I suspect that the sudden response and repentance of Ninevah was a response to love, to God’s love, no matter how badly Jonah preached it. And I suspect that the fundamental problem of Jonah was that he forgot about joy. That he doesn’t notice that right through the story, God is inviting him to share God’s joy: God’s joy in the people of Ninevah, the wonder and delight of sudden reconciliation; God’s joy in fish, whales, or sea monsters, God’s joy in Jonah himself.

Jonah lets his fear or anxiety get between him and that joy.  His fear of losing his specialness – if too many other people, strangers, repent and come closer to God. Or his fear of change – that if Ninevah can be saved, all the rules and right ways have gone wrong.

For years, my fear of being wrong kept me from seeing the joy God was inviting me to share in my call to be a priest. That’s still the fear most likely to keep me from finding the joy in God’s calls which continue to come, great and small, but anxiety about embarrassment, about not having enough time, about losing what I have, still keep me, sometimes, from noticing God’s joy, or my own. 

Sometimes I’m still Jonah.
But sometimes, now, I get to be the fishermen - we get to be the fishermen - dropping tasks and fears alike to be caught up in God’s joy.

We all have different fears that get in the way, different joys we’re called to, but the sharing of joy and love are always at the center of God’s true call, no matter how or when it comes.

When you were called by God – and you were, I promise you – what did you do?  What joy did you share?
And what next joy, what unknown love, is God calling you to now?

How will you respond today?

Sunday, January 7, 2018

Spirit Filled

Did you receive the Holy Spirit when you became believers?
Well, did you? When you were baptized, did you receive the Holy Spirit? Do you know?

Some of us may not be sure. 
Christian teaching about the gift of the Holy Spirit – when it comes and what it means – has changed and varied over the centuries and over our lifetimes. If you grew up in the Episcopal Church – or a few other churches – you might have been told that you get the Holy Spirit at Confirmation. And then more recently you might have been told that the church has been changing our mind about that. That’s the way I learned it.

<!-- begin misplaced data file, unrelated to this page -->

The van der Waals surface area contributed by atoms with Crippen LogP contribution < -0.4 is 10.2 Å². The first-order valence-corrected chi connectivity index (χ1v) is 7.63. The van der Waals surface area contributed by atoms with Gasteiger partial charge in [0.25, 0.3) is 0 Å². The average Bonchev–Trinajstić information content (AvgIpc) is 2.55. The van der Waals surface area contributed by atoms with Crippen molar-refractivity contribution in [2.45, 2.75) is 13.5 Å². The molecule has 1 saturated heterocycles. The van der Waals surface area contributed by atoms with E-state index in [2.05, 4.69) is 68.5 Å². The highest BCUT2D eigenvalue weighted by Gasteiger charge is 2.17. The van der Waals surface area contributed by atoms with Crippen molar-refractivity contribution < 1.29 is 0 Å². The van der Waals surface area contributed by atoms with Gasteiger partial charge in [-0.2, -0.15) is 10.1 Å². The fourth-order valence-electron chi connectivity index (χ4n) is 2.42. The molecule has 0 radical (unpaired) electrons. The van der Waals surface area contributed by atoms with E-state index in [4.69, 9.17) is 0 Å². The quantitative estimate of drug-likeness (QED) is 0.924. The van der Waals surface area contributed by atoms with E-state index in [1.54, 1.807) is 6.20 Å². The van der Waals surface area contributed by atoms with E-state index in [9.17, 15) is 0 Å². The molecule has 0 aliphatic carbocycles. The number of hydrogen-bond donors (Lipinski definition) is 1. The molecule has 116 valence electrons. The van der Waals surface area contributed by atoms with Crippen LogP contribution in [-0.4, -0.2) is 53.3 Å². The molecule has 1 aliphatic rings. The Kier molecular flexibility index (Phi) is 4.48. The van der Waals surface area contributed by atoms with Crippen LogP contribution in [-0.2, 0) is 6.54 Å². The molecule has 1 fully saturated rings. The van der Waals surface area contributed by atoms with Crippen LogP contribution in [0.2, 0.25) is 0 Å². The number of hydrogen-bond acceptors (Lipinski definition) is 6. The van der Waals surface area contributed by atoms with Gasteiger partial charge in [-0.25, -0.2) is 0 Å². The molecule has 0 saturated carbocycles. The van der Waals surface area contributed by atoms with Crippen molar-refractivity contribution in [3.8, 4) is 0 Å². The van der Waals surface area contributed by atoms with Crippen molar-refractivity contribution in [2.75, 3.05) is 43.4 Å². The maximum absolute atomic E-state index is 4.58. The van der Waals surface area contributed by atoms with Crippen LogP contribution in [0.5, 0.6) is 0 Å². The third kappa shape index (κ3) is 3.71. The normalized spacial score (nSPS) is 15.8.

Other traditions see the Holy Spirit as completely independent of sacraments or the church’s schedule – either it’s what empowers faith for everyone in the first place, or a special gift that only some receive, with spectacular or special symptoms – visions, miraculous healing, and speaking in tongues. Other traditions barely talk about the Spirit.

So there’s probably a variety of experience in this room – just like there’s a variety of experience in the earliest days of the church. Like when Paul gets to Ephesus, and meets some disciples – some followers of Jesus – and finds there’s something a little different about them than the ones he knew in Corinth or Jerusalem or Phiippi. So he asks them: “Did you receive the Holy Spirit when you became believers?” And they promptly reply, “What Holy Spirit??”

In it’s original context this is mostly a story about how sometimes the Christian message spread incompletely, and about how Paul brings these eager, faithful people into a more complete faith. But it’s also a story about baptism, and how Jesus, in baptism, gives us all the gift of the Holy Spirit.

We heard the story of Jesus’ own baptism today. Jesus receives the baptism of John, a full-immersion dunking in the Jordan river that symbolizes the repentance of God’s people, a cleansing from sin. (Though Mark is, by the way, pretty careful not to imply that Jesus himself had any sins to repent and be cleansed of!).

That baptism of John that Jesus experienced is the same baptism that the people Paul meets in Ephesus had experienced. Water that cleanses them, that marks their change of heart, and washes away the old stains of sin. But when Jesus is baptized, something different happens – something more. When Jesus is baptized, the heavens rip open – the everyday separation between God and humanity is torn – and Jesus sees the Spirit descend, hears God say, “You are my Son. Beloved. With you I am well pleased.”